A Young Investor’s Guide To MF & Direct Equity Investment

Start off with mutual funds to build a solid foundation for your investment portfolio

A Young Investor’s Guide To MF & Direct Equity Investment
A Young Investor’s Guide To MF & Direct Equity Investment
Sujit Bangar - 31 March 2021

Equity is the only asset class that has comfortably beaten inflation over the years and created real wealth for investors. As a young investor, you want to invest in equity. But there is a real dilemma on hand – whether to invest directly into equity markets or through mutual funds.

Let us compare both investment options on various parameters to take a more informed decision.

Risk management:

In direct equity, you need to be more careful about managing the risk in your managing portfolio.

  • Do lots of research on various parameters before buying a stock.

  • Buy stocks across sectors and capitalisation like large, medium, and small-cap. It will help spread your risk across companies and sectors.

  • Fix per-sector and per-stock caps on investment to avoid over-exposure to a single sector/stock.

In mutual funds, risk management is taken care of by the fund manager. When you buy into a mutual fund scheme, you buy into a basket of a minimum of 40-50 stocks across caps and sectors. Your money is managed by a professional fund manager on various parameters.

Returns:

In direct equity investment, the return potential is very high as compared to mutual funds. But your success is entirely dependent on your stock picking skills and your ability to enter and exit the stock at the right time.

You do not expect sky-high or multi-bagger returns in mutual funds, because the fund manager diversifies the portfolio to reduce the risk. The primary goal is to generate a higher return than the benchmark, with the least possible risk.

Time & effort:

If you are planning to invest directly in stock markets, you must do the spadework as follows:

  • Invest in some courses to learn about equity investing, how stock markets work.

  • Read up on the day-to-day developments in the economy and business.

  • Spend some time every month to review the performance of your stocks.

  • Open a Demat and trading account.

In mutual funds, the time and effort involved are comparatively significantly less. Most of the information about scheme performance and risk parameters is available online. You can get started with some well-performing schemes having a decent track record. Later, once a year, you can review the schemes and make the necessary changes if needed.

Investment size:

In direct equity, you can buy shares in multiple of 1 share of your chosen stock. Here, you need to be mindful that the share prices of quality companies can be very high. So, depending on your investment amount, you can buy a few shares of each company you plan to invest in. Don’t make the mistake of investing in penny stocks. Focus on quality than quantity.

In mutual funds, there is no such problem. You can invest in any scheme starting as low as Rs 500. You can easily change this amount every time you make a new investment as per your available surplus for that month.

Asset allocation:

Asset allocation is a compelling and systematic way you can reduce your risk in your portfolio. In direct equity investments, you should remember to also invest in debt avenues separately (bonds, fixed deposits). This is to maintain a proper allocation between high-risk & low-risk assets.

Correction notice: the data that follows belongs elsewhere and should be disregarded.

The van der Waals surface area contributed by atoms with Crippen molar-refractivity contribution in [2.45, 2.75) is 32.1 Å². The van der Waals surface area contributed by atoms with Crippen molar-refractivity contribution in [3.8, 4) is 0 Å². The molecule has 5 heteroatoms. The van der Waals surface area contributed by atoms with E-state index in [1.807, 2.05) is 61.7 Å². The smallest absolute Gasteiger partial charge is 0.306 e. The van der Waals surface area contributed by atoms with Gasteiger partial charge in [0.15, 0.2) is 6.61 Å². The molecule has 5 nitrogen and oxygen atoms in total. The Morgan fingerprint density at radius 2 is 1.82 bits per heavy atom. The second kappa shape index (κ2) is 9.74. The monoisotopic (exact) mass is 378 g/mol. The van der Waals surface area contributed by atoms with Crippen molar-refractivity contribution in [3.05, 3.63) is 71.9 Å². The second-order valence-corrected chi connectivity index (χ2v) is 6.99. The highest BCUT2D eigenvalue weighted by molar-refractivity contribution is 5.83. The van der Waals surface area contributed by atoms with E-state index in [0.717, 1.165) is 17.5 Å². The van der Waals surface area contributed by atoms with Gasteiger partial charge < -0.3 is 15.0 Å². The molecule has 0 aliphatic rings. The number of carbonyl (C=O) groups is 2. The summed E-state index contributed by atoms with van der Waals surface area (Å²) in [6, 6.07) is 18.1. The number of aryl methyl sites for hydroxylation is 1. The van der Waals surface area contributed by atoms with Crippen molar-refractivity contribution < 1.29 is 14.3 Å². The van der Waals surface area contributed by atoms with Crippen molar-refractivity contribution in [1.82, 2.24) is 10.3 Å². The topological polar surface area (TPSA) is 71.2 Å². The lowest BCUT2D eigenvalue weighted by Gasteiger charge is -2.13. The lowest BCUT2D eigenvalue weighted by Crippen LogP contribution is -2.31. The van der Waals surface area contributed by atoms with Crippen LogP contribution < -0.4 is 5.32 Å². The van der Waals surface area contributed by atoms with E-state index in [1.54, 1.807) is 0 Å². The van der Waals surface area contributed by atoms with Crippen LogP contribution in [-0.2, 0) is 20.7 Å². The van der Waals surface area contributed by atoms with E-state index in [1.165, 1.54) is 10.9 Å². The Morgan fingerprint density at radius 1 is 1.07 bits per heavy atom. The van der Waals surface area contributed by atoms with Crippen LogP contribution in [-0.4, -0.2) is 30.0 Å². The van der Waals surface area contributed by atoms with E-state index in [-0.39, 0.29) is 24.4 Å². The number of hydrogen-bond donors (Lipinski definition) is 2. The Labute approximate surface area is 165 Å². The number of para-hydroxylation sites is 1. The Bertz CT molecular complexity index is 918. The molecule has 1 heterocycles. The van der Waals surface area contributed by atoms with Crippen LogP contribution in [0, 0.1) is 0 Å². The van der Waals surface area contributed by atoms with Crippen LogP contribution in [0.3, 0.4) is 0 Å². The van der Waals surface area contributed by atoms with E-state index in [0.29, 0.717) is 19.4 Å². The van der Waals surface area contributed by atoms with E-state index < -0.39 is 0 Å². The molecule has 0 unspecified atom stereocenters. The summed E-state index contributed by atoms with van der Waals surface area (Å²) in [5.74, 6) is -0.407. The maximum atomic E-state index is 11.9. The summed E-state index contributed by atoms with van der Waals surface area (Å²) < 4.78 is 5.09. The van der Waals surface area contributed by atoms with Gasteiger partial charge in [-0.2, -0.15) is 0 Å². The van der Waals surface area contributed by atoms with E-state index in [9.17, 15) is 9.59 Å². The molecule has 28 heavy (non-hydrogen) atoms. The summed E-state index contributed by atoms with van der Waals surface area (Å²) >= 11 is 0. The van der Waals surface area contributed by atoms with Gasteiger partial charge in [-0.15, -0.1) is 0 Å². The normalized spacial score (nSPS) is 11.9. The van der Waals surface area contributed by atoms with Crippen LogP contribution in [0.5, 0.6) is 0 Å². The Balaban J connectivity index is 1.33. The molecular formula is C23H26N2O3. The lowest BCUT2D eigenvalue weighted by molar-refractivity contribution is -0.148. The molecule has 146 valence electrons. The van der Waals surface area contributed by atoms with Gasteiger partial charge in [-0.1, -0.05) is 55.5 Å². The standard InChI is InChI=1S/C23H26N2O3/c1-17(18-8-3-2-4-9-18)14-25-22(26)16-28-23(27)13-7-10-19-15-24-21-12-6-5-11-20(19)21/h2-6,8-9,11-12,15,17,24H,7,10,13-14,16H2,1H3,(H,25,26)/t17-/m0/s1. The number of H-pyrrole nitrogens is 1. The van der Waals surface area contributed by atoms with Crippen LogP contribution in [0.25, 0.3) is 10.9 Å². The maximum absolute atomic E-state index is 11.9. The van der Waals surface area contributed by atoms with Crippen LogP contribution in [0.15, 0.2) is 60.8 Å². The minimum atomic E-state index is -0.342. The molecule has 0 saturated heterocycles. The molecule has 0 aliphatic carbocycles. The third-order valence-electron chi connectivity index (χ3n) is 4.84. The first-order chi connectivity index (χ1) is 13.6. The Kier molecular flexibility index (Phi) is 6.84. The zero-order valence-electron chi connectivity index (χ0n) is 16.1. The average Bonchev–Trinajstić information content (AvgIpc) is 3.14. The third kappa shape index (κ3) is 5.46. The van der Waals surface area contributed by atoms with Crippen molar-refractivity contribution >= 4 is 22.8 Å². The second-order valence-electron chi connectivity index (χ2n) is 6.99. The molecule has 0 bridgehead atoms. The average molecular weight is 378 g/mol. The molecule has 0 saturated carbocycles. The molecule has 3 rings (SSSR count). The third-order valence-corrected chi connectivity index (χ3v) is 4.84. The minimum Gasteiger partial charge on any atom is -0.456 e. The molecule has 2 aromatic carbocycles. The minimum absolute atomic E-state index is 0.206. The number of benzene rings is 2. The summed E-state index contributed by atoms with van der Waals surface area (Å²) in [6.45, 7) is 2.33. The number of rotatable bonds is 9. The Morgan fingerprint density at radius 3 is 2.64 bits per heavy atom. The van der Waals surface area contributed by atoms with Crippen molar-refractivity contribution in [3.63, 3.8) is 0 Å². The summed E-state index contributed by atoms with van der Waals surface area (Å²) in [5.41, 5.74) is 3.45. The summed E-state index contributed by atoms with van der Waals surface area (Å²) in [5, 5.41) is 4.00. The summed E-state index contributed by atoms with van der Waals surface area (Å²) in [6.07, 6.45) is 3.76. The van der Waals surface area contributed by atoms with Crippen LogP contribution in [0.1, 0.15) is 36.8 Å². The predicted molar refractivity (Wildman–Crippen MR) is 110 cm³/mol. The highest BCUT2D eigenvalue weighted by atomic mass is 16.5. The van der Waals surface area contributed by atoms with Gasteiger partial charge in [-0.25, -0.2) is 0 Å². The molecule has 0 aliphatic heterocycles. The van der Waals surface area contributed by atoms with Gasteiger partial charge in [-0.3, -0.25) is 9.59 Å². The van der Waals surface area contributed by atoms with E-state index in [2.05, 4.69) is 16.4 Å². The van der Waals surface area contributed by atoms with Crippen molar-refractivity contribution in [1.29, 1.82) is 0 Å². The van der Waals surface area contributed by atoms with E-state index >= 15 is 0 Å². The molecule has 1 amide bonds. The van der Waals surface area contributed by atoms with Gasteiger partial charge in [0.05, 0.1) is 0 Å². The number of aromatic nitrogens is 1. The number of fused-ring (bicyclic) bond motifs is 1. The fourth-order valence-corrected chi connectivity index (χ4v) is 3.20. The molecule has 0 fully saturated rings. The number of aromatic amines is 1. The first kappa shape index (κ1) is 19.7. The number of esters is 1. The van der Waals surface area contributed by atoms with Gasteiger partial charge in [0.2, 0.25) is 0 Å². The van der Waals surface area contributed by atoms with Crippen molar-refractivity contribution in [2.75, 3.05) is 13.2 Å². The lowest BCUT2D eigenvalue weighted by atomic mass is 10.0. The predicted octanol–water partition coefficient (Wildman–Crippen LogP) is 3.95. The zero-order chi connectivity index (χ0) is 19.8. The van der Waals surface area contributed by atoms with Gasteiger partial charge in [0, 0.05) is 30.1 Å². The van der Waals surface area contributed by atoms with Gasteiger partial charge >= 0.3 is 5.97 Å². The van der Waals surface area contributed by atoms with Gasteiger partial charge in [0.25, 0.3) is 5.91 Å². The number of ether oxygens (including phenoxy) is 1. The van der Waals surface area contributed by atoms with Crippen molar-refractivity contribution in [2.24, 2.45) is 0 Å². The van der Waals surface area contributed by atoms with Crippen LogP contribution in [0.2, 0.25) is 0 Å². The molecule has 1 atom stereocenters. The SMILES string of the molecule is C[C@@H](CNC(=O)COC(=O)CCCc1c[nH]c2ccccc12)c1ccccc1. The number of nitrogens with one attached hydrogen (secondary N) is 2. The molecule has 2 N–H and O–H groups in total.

In mutual funds, it is relatively easy. You also have a range of debt and commodity funds (for example, gold funds), which will help you diversify your total investment into various asset classes. You can also choose to invest in asset allocation funds. They automatically manage the asset allocation depending on the state of the market.

Market volatility:

You need to have a proper process and the temperament to navigate volatile equity markets. You can put a stop loss to your holdings and also keep some reserve funds to invest to benefit from low market levels. Most importantly, you need to keep your faith and conviction in your stock picks.

In mutual funds, you can trust your fund manager’s skills to make the right investment moves. You just need to ensure that you ignore market movements and continue with your SIP.

Cost:

You need to pay brokerage for buying/selling stocks, Demat charges, securities transaction tax & GST in direct equity.

In a mutual fund, there is a fund management charge of around 1-2 per cent. You pay it to get a professional fund manager to manage your money at a very reasonable cost. Further, if you buy direct plans, even this cost gets reduced as you save on the agent commissions.

Tax Benefits:

There is not much difference in the tax treatment of equity mutual funds and stocks. However, if you invest in Equity Linked Savings Schemes (ELSS), you get a tax deduction of up to Rs 1.5 lakh under Section 80C. This benefit is not available in stocks.

What should a young investor prefer?

As we can see above, both options have their pros and cons. However, I feel that as a young investor, you can start off with mutual funds to build a solid foundation for your investment portfolio. As you mature and get comfortable with equity as an asset class, you can consider direct investments to benefit from exceptional opportunities that come your way.

The author is Founder FinBingo.com

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